If you’re planning a trip to Gagauzia, there’s a very good chance that you’ll be arriving here from Chisinau — the capital of Moldova. After all, it is the home of Moldova’s sole international airport and a logical first stopover for foreign visitors.
But once you’ve had your fill of the capital’s leafy boulevards and aging Soviet chic, you’ll be presented with two main options regarding your onwards travel into the heart of the Moldovan countryside.
Firstly, if you have the money and desire to do so, you can hire a private car (with or without driver, depending on how confident you feel on the roads here). This obviously offers more flexibility and less need for travel planning around your chosen itinerary.
Or instead, if you prefer your travel to be more ‘authentic’, bumpy and stuffy, you can opt for the trusty old marshrutka. Familiar to all those who have lived and/or travelled through other post-Soviet countries, these are essentially mini-vans (or ‘maxi taxis’) which travel along regular routes both within urban areas and between them.
Travelling the country by marshrutka offers by far a more immersive experience than a generic, air-conditioned hire car. It allows you the chance to witness locals going about their daily business, flagging down the van with bundles of shopping in tow as they head home after a day in the big city. You get to witness complete strangers bonding over seat mix-ups, bumpy roads, or the annoying person taking too long buying cigarettes at a scheduled service stop. It allows you a chance to fully take in some fantastic scenery, soundtracked by autotuned Europop or whatever else the driver takes a fancy to (…it’s always Europop). And most of all in its favour — it’s cheap. A one-way ticket from Chisinau to Comrat (the biggest city of Gagauzia) will set you back only 45 lei, or approximately €2.30.
For someone without any Russian or Romanian skills (the two most spoken languages in Moldova), getting yourself onto a marshrutka heading in the right direction could be seen as quite a challenge. But fear not! There is more method to the madness of marshrutkas than there might seem at first glance.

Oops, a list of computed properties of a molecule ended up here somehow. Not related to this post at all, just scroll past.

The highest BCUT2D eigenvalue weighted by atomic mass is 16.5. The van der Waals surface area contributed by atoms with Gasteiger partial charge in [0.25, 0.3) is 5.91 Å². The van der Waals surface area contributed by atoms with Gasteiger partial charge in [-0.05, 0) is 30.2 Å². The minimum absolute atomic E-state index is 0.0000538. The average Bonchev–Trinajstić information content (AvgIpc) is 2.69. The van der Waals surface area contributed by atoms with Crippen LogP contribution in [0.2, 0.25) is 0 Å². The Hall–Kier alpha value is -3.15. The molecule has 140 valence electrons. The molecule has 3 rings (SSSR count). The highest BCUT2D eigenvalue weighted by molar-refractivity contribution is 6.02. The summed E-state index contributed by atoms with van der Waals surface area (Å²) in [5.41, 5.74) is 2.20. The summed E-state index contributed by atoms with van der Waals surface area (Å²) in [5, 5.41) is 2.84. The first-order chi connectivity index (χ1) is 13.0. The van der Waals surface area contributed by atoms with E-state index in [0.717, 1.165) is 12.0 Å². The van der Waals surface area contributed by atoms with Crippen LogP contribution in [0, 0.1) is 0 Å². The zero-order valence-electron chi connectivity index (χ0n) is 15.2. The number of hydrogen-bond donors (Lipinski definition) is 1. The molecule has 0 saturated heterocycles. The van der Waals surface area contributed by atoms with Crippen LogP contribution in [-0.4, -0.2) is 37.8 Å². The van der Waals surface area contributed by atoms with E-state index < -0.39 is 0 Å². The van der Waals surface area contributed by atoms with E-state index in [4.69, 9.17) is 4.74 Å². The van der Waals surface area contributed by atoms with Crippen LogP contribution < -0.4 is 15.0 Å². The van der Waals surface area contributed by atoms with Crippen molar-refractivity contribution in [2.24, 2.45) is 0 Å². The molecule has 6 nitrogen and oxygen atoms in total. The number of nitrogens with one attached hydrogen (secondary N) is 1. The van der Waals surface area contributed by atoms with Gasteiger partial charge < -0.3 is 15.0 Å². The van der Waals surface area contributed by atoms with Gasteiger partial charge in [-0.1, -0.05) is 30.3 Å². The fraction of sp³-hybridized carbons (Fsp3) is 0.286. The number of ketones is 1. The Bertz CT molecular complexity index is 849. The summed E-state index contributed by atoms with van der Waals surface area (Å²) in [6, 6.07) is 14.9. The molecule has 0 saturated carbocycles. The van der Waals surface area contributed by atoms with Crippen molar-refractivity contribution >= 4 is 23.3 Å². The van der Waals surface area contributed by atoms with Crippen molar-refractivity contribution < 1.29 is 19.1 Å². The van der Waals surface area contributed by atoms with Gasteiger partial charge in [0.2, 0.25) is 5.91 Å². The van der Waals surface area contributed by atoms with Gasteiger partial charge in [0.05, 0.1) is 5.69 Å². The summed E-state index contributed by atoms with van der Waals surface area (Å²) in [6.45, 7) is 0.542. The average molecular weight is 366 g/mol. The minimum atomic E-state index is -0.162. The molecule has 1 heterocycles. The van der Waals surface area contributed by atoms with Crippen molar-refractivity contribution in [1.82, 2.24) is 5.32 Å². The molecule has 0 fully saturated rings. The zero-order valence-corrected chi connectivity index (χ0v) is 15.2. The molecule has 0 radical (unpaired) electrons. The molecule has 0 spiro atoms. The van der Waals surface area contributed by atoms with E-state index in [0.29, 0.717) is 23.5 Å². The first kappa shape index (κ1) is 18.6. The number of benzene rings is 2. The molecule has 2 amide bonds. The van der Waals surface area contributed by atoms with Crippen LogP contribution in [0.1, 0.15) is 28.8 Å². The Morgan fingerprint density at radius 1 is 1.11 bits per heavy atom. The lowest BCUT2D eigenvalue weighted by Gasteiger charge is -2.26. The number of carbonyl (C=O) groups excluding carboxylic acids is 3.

So here’s a little how-to guide to help you get yourself on a marshrutka from Chisinau, heading towards your chosen destination in Gagauzia…
Step 1 — get yourself to Gara de Sud, Chisinau
First of all, get yourself to Gara de Sud (‘South bus station’) on the outskirts of Chisinau.
You can catch trolleybuses 9 or 36 (leaving from UNIC shopping complex on Str.Ismail in the centre), 17 (also from Str.Ismail, or the railway station) or 35 (which travels along Str. Bucuresti). A trolleybus costs 2 lei and you pay the conductor once onboard. Trolleybuses stop at every bus stop so no need to flag these down.
Inner city marshrutka routes include 117, 120, 124, 186, 190 or 192. 190 and 192 are for me the most useful routes, leaving from locations in close proximity to Piata Centrala and the main Stefan cel Mare boulevard. Marshrutkas cost 3 lei and you pay the driver directly as you board. You will have to flag these down as they drive past, and also make it clear you want to get off at Gara de Sud as you approach (but being a popular destination, you aren’t normally the only one doing this).
Useful tools to help you navigate the city (including marshrutka routes) include Easyway and the Moovit app.
Alternatively, taxis are relatively cheap in Chisinau and can be booked through mobile apps such as iTaxi or Yandex.
Step 2 — buy a ticket
You made it to Gara de Sud! Now time to buy a ticket.
It’s probably a good idea to know which departure you are aiming for when you arrive at Gara de Sud. Buses do leave fairly regularly but you can sometimes be caught out and forced to wait an hour for the next departure if you aren’t careful. Bus timetables can be found here — simply select Chisinau under ‘de unde’ and select your chosen direction (eg. Comrat, Vulcanesti, Ceadir Lunga) from the ‘directie’ drop down box. Alternatively, you can browse the full list of Gara de Sud destinations here (if you read Russian/Cyrillic script).
Head up to an open ticket office window and state your destination. The attendant then normally confirms the next departure, and tells you the price in lei. They then print you a paper ticket.
Step 3 — find your bus
You’re nearly there!
Now it’s time to find the correct bus. You’ll notice the ticket helpfully tells you which route (cursa) and destination you’ve bought a ticket for. It also tells you the time (ora) of departure.
In my experience, buses heading to Gagauz destinations leave from stops 15-17. The world of marshrutka can however be fickle! So don’t be afraid to ask, showing your ticket to loitering drivers to help find the correct bus.
Once you’ve found it, feel free to hop on and claim a seat. Sometimes you are allocated a seat (‘locul’ on the ticket) — although in my experience this is only adhered to if the bus is over half full.
And you should hopefully be on your way! Sit back and enjoy some scenic countryside views. And see you in Gagauzia 🙂
Getting yourself to Gagauzia — featuring the infamous ‘marshrutka’: 2 комментария